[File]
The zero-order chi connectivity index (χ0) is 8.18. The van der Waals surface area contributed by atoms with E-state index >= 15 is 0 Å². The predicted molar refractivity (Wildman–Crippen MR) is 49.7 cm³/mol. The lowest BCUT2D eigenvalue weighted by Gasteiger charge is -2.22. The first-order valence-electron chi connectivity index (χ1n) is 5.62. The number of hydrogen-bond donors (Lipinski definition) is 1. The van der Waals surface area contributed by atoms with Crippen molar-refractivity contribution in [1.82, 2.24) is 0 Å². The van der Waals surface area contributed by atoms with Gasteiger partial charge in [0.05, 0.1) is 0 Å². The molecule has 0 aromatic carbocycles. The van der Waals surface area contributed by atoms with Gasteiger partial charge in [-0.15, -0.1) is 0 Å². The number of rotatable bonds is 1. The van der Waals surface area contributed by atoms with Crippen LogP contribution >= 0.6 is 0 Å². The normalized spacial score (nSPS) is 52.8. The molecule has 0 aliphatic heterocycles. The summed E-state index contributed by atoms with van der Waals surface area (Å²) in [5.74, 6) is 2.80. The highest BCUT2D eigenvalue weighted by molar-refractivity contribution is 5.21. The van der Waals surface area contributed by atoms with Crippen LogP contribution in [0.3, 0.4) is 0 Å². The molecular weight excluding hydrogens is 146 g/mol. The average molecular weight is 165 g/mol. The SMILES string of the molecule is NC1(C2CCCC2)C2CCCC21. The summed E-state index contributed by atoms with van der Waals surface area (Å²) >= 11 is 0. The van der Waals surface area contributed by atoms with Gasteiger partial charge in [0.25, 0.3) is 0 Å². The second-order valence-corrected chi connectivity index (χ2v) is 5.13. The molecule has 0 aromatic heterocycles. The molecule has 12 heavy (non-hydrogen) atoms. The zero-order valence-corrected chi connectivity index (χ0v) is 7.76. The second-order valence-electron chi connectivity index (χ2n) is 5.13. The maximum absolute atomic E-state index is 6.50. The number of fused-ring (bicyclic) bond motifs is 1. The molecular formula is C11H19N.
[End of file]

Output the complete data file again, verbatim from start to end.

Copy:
The zero-order chi connectivity index (χ0) is 8.18. The van der Waals surface area contributed by atoms with E-state index >= 15 is 0 Å². The predicted molar refractivity (Wildman–Crippen MR) is 49.7 cm³/mol. The lowest BCUT2D eigenvalue weighted by Gasteiger charge is -2.22. The first-order valence-electron chi connectivity index (χ1n) is 5.62. The number of hydrogen-bond donors (Lipinski definition) is 1. The van der Waals surface area contributed by atoms with Crippen molar-refractivity contribution in [1.82, 2.24) is 0 Å². The van der Waals surface area contributed by atoms with Gasteiger partial charge in [0.05, 0.1) is 0 Å². The molecule has 0 aromatic carbocycles. The van der Waals surface area contributed by atoms with Gasteiger partial charge in [-0.15, -0.1) is 0 Å². The number of rotatable bonds is 1. The van der Waals surface area contributed by atoms with Crippen LogP contribution >= 0.6 is 0 Å². The normalized spacial score (nSPS) is 52.8. The molecule has 0 aliphatic heterocycles. The summed E-state index contributed by atoms with van der Waals surface area (Å²) in [5.74, 6) is 2.80. The highest BCUT2D eigenvalue weighted by molar-refractivity contribution is 5.21. The van der Waals surface area contributed by atoms with Crippen LogP contribution in [0.3, 0.4) is 0 Å². The molecular weight excluding hydrogens is 146 g/mol. The average molecular weight is 165 g/mol. The SMILES string of the molecule is NC1(C2CCCC2)C2CCCC21. The summed E-state index contributed by atoms with van der Waals surface area (Å²) >= 11 is 0. The van der Waals surface area contributed by atoms with Gasteiger partial charge in [0.25, 0.3) is 0 Å². The second-order valence-corrected chi connectivity index (χ2v) is 5.13. The molecule has 0 aromatic heterocycles. The molecule has 12 heavy (non-hydrogen) atoms. The zero-order valence-corrected chi connectivity index (χ0v) is 7.76. The second-order valence-electron chi connectivity index (χ2n) is 5.13. The maximum absolute atomic E-state index is 6.50. The number of fused-ring (bicyclic) bond motifs is 1. The molecular formula is C11H19N.